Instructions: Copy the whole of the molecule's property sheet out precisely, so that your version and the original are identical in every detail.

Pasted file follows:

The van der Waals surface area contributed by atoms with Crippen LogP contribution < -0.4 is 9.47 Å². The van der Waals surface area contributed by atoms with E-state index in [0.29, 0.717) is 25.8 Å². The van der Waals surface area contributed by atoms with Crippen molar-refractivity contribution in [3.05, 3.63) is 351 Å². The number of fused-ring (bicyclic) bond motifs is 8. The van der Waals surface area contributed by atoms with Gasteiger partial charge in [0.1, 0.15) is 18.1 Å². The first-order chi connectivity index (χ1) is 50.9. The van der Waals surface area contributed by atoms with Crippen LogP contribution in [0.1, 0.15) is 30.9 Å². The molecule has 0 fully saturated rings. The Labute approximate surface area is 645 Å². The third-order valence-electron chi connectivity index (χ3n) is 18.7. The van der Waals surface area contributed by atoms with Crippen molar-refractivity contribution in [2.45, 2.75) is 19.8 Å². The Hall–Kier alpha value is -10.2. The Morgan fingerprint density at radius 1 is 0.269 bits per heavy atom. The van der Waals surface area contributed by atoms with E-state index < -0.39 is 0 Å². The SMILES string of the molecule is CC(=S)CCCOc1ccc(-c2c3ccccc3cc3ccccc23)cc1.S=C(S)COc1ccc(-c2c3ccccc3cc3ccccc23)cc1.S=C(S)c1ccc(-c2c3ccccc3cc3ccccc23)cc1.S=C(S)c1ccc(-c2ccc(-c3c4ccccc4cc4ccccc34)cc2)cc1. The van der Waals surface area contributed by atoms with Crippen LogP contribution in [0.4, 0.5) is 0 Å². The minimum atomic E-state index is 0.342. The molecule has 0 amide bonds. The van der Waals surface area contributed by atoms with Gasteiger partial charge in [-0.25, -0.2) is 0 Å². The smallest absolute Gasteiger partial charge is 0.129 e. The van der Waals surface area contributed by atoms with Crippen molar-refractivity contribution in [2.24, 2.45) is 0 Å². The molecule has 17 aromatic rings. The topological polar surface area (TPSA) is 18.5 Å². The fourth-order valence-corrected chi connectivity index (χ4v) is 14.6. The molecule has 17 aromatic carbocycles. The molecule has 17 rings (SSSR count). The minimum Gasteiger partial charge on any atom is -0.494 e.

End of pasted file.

The van der Waals surface area contributed by atoms with Crippen LogP contribution < -0.4 is 9.47 Å². The van der Waals surface area contributed by atoms with E-state index in [0.29, 0.717) is 25.8 Å². The van der Waals surface area contributed by atoms with Crippen molar-refractivity contribution in [3.05, 3.63) is 351 Å². The number of fused-ring (bicyclic) bond motifs is 8. The van der Waals surface area contributed by atoms with Gasteiger partial charge in [0.1, 0.15) is 18.1 Å². The first-order chi connectivity index (χ1) is 50.9. The van der Waals surface area contributed by atoms with Crippen LogP contribution in [0.1, 0.15) is 30.9 Å². The molecule has 0 fully saturated rings. The Labute approximate surface area is 645 Å². The third-order valence-electron chi connectivity index (χ3n) is 18.7. The van der Waals surface area contributed by atoms with Crippen molar-refractivity contribution in [2.45, 2.75) is 19.8 Å². The Hall–Kier alpha value is -10.2. The Morgan fingerprint density at radius 1 is 0.269 bits per heavy atom. The van der Waals surface area contributed by atoms with E-state index < -0.39 is 0 Å². The SMILES string of the molecule is CC(=S)CCCOc1ccc(-c2c3ccccc3cc3ccccc23)cc1.S=C(S)COc1ccc(-c2c3ccccc3cc3ccccc23)cc1.S=C(S)c1ccc(-c2c3ccccc3cc3ccccc23)cc1.S=C(S)c1ccc(-c2ccc(-c3c4ccccc4cc4ccccc34)cc2)cc1. The van der Waals surface area contributed by atoms with Crippen LogP contribution in [0.4, 0.5) is 0 Å². The minimum atomic E-state index is 0.342. The molecule has 0 amide bonds. The van der Waals surface area contributed by atoms with Gasteiger partial charge in [-0.25, -0.2) is 0 Å². The smallest absolute Gasteiger partial charge is 0.129 e. The van der Waals surface area contributed by atoms with Crippen molar-refractivity contribution in [2.24, 2.45) is 0 Å². The molecule has 17 aromatic rings. The topological polar surface area (TPSA) is 18.5 Å². The fourth-order valence-corrected chi connectivity index (χ4v) is 14.6. The molecule has 17 aromatic carbocycles. The molecule has 17 rings (SSSR count). The minimum Gasteiger partial charge on any atom is -0.494 e.